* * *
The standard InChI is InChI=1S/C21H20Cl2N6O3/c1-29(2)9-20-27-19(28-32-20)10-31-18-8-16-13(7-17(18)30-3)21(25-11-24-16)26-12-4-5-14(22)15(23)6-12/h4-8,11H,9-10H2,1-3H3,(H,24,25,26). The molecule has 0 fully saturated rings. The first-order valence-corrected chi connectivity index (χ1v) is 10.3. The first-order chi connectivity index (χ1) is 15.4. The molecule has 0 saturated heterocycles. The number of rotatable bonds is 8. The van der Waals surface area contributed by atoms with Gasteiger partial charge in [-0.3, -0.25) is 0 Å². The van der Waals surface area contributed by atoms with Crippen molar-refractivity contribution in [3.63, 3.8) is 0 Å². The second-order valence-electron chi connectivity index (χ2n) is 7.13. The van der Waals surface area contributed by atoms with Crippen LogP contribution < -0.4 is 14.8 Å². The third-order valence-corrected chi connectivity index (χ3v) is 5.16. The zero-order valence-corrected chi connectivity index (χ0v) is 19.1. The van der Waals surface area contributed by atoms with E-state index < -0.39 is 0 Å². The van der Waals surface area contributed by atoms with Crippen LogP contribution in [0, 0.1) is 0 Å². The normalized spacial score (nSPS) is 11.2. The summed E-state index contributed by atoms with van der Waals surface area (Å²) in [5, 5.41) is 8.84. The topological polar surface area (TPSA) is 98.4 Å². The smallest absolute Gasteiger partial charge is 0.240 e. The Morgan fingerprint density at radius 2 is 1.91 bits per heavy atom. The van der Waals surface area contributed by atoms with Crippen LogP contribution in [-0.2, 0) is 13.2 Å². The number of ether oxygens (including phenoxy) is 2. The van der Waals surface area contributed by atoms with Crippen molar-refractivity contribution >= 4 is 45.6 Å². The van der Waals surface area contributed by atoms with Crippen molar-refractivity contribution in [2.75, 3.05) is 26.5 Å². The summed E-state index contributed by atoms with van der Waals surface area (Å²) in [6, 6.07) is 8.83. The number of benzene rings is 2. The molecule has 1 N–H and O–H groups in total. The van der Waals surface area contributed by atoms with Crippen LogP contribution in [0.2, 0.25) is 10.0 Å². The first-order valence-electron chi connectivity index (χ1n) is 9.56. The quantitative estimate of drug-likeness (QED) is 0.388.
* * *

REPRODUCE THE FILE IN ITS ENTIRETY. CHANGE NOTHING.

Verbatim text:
The standard InChI is InChI=1S/C21H20Cl2N6O3/c1-29(2)9-20-27-19(28-32-20)10-31-18-8-16-13(7-17(18)30-3)21(25-11-24-16)26-12-4-5-14(22)15(23)6-12/h4-8,11H,9-10H2,1-3H3,(H,24,25,26). The molecule has 0 fully saturated rings. The first-order valence-corrected chi connectivity index (χ1v) is 10.3. The first-order chi connectivity index (χ1) is 15.4. The molecule has 0 saturated heterocycles. The number of rotatable bonds is 8. The van der Waals surface area contributed by atoms with Gasteiger partial charge in [-0.3, -0.25) is 0 Å². The van der Waals surface area contributed by atoms with Crippen molar-refractivity contribution in [3.63, 3.8) is 0 Å². The second-order valence-electron chi connectivity index (χ2n) is 7.13. The van der Waals surface area contributed by atoms with Crippen LogP contribution < -0.4 is 14.8 Å². The third-order valence-corrected chi connectivity index (χ3v) is 5.16. The zero-order valence-corrected chi connectivity index (χ0v) is 19.1. The van der Waals surface area contributed by atoms with E-state index < -0.39 is 0 Å². The van der Waals surface area contributed by atoms with Crippen LogP contribution in [0, 0.1) is 0 Å². The normalized spacial score (nSPS) is 11.2. The summed E-state index contributed by atoms with van der Waals surface area (Å²) in [5, 5.41) is 8.84. The topological polar surface area (TPSA) is 98.4 Å². The smallest absolute Gasteiger partial charge is 0.240 e. The Morgan fingerprint density at radius 2 is 1.91 bits per heavy atom. The van der Waals surface area contributed by atoms with Crippen LogP contribution in [-0.2, 0) is 13.2 Å². The number of ether oxygens (including phenoxy) is 2. The van der Waals surface area contributed by atoms with Crippen molar-refractivity contribution >= 4 is 45.6 Å². The van der Waals surface area contributed by atoms with Crippen molar-refractivity contribution in [2.75, 3.05) is 26.5 Å². The summed E-state index contributed by atoms with van der Waals surface area (Å²) in [6, 6.07) is 8.83. The number of benzene rings is 2. The molecule has 1 N–H and O–H groups in total. The van der Waals surface area contributed by atoms with Crippen LogP contribution in [0.2, 0.25) is 10.0 Å². The first-order valence-electron chi connectivity index (χ1n) is 9.56. The quantitative estimate of drug-likeness (QED) is 0.388.